In a World...
Sometimes I hear that movie trailer guy in my head. You know, that booming and foreboding voice that sets the stage for action and adventure films, starting with that luring line, In a World...
Even if we can predict how the movie ends, that line still pulls us in. It sets the stage for a carnival of conflict and entices us to enter, ride the rides, and leave with a few mental souvenirs (as well as a few hours removed from our own reality).
Many of us teach “theme” to our students this way. After all, movies are stories; most stories start with a character and a problem; after a series of events, there is a turning point where the character makes a decision, takes action, and in some way the problem is eventually resolved and the character learns a lesson. The lesson the character learns can leave us with those mental souvenirs: a message for me; my life; my world...
Usually, the phrase “in your own world” implies an aloof or egocentric nature. It speaks to someone disengaged or maybe even detached from reality (he’s in his own world, that kid...).
But there’s a difference between being self-absorbed and self-aware. In fact, being a little more tuned in to yourself could be the game-changer for the world around you. By focusing on our own capabilities we can indeed have a profound impact on the world. We can reach out by first starting with what is within our own reach.
According to Career Coach and Leadership Developer Kathy Caprino, there are nine proven qualities possessed by those who individually impact their workplaces and communities (in other words, their own worlds). As she details in her article 9 Core Behaviors of People Who Positively Impact the World, these behaviors boil down to self-improvement, imagination, humility, tenacity and a willingness to cooperate and learn from others.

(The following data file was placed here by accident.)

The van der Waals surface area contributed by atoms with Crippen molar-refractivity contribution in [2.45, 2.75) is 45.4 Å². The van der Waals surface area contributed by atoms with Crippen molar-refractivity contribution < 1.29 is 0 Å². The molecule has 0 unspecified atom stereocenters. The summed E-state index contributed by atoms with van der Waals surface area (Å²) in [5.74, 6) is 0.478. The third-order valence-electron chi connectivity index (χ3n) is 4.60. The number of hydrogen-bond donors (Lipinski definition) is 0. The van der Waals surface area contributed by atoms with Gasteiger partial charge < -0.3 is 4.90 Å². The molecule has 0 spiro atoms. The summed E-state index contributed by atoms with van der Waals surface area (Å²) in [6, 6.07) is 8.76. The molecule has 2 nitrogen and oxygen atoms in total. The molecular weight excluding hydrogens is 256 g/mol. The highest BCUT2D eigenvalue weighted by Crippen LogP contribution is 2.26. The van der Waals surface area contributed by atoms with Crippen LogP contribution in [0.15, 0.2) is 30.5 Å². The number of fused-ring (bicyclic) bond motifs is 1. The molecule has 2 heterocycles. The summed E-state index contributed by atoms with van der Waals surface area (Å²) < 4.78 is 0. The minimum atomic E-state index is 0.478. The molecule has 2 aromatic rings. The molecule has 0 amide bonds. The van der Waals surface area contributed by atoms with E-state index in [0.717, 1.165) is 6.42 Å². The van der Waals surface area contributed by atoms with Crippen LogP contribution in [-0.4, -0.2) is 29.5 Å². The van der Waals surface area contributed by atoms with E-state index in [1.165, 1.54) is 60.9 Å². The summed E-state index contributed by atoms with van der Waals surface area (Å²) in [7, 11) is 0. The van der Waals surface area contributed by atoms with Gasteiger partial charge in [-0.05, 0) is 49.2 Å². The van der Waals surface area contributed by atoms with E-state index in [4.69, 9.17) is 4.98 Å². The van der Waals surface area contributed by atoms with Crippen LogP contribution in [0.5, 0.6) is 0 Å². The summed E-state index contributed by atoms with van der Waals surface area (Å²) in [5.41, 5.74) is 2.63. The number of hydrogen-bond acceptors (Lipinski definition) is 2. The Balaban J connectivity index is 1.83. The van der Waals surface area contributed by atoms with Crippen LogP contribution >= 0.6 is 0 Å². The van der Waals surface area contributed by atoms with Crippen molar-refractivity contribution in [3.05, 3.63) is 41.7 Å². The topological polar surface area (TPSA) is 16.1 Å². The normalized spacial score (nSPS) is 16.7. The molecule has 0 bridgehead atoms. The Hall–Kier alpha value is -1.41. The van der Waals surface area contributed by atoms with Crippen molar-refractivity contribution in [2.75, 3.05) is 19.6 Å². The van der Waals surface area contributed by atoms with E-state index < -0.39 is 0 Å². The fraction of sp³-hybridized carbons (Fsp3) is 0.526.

The key here is that these are individual behaviors. Our influence starts with what we each believe, say and do. These behaviors can be the catalysts for greater change, but they are characteristics, not campaigns.
Caprino clarifies that influential people are not just the well-known and well-connected; on the contrary, her research revealed people with no distinctions or advantages who nonetheless “found a special niche in which they’ve contributed at the highest level”.
That’s great news. In fact, that’s theme: a message we can take back and consider for ourselves. It suggests that the underdog is really the unsung hero, someone who inspires us by example, and who reminds us that we can each have this lead role somewhere within our own spheres.
Which brings us back to the movie metaphor and the part where the main character - ragged from relentless challenges - makes a decision and takes action. They decide to do something...and it changes everything.
So let’s each take on our own leading role, starting with these scenes:
In a world where you can’t control anything but yourself, yet can influence everyone around you… In a world where you can see everything and say anything, while tucked safely behind a screen…
In a world where it seems like many social disparities are perpetuated by the very systems designed to level them...
In a world … If you hear this phrase, as I do, attached to the realities of this world, what can you do to change the ending? What’s the decision you would make to change the outcome, starting with yourself?
And what souvenirs can we leave for others?
Lisa is a veteran teacher and writer. Her perspective on the interrelated nature of schools and society comes from 20 years of experience in education. She holds degrees in sociology and special education and is a member of the Buffalo-Niagara Children’s Writers and Illustrators (BNCWI).